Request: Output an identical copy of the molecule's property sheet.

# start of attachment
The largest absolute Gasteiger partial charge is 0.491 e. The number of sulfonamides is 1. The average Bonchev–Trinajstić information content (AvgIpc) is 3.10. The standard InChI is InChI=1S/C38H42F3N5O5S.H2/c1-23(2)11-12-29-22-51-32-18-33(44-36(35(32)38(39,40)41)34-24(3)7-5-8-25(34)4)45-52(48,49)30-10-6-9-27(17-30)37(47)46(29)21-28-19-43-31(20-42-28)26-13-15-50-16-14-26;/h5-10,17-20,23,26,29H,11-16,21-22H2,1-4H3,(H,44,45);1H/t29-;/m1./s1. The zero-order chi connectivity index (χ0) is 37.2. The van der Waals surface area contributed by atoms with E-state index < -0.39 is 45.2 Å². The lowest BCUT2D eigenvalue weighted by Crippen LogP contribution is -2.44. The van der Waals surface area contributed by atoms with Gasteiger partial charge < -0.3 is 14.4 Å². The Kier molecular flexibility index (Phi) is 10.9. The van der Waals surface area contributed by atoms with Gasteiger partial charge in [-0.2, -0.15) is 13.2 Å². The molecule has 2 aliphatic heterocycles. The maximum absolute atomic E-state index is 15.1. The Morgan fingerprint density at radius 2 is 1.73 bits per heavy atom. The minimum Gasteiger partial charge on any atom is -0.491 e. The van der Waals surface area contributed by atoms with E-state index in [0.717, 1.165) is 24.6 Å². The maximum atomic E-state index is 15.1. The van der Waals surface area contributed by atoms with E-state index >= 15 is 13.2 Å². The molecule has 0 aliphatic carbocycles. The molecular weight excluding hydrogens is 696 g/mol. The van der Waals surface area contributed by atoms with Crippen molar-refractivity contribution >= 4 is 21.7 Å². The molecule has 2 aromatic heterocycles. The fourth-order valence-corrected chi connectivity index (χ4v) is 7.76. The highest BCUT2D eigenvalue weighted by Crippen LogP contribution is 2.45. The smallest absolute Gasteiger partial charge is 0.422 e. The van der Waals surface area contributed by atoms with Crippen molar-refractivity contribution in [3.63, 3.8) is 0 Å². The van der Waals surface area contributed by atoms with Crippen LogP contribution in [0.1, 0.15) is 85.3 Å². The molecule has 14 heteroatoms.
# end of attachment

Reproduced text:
The largest absolute Gasteiger partial charge is 0.491 e. The number of sulfonamides is 1. The average Bonchev–Trinajstić information content (AvgIpc) is 3.10. The standard InChI is InChI=1S/C38H42F3N5O5S.H2/c1-23(2)11-12-29-22-51-32-18-33(44-36(35(32)38(39,40)41)34-24(3)7-5-8-25(34)4)45-52(48,49)30-10-6-9-27(17-30)37(47)46(29)21-28-19-43-31(20-42-28)26-13-15-50-16-14-26;/h5-10,17-20,23,26,29H,11-16,21-22H2,1-4H3,(H,44,45);1H/t29-;/m1./s1. The zero-order chi connectivity index (χ0) is 37.2. The van der Waals surface area contributed by atoms with E-state index < -0.39 is 45.2 Å². The lowest BCUT2D eigenvalue weighted by Crippen LogP contribution is -2.44. The van der Waals surface area contributed by atoms with Gasteiger partial charge < -0.3 is 14.4 Å². The Kier molecular flexibility index (Phi) is 10.9. The van der Waals surface area contributed by atoms with Gasteiger partial charge in [-0.2, -0.15) is 13.2 Å². The molecule has 2 aliphatic heterocycles. The maximum absolute atomic E-state index is 15.1. The Morgan fingerprint density at radius 2 is 1.73 bits per heavy atom. The minimum Gasteiger partial charge on any atom is -0.491 e. The van der Waals surface area contributed by atoms with E-state index in [0.717, 1.165) is 24.6 Å². The maximum atomic E-state index is 15.1. The van der Waals surface area contributed by atoms with E-state index >= 15 is 13.2 Å². The molecule has 0 aliphatic carbocycles. The molecular weight excluding hydrogens is 696 g/mol. The van der Waals surface area contributed by atoms with Crippen molar-refractivity contribution >= 4 is 21.7 Å². The molecule has 2 aromatic heterocycles. The fourth-order valence-corrected chi connectivity index (χ4v) is 7.76. The highest BCUT2D eigenvalue weighted by Crippen LogP contribution is 2.45. The smallest absolute Gasteiger partial charge is 0.422 e. The van der Waals surface area contributed by atoms with Crippen molar-refractivity contribution in [3.63, 3.8) is 0 Å². The van der Waals surface area contributed by atoms with Crippen LogP contribution in [0.1, 0.15) is 85.3 Å². The molecule has 14 heteroatoms.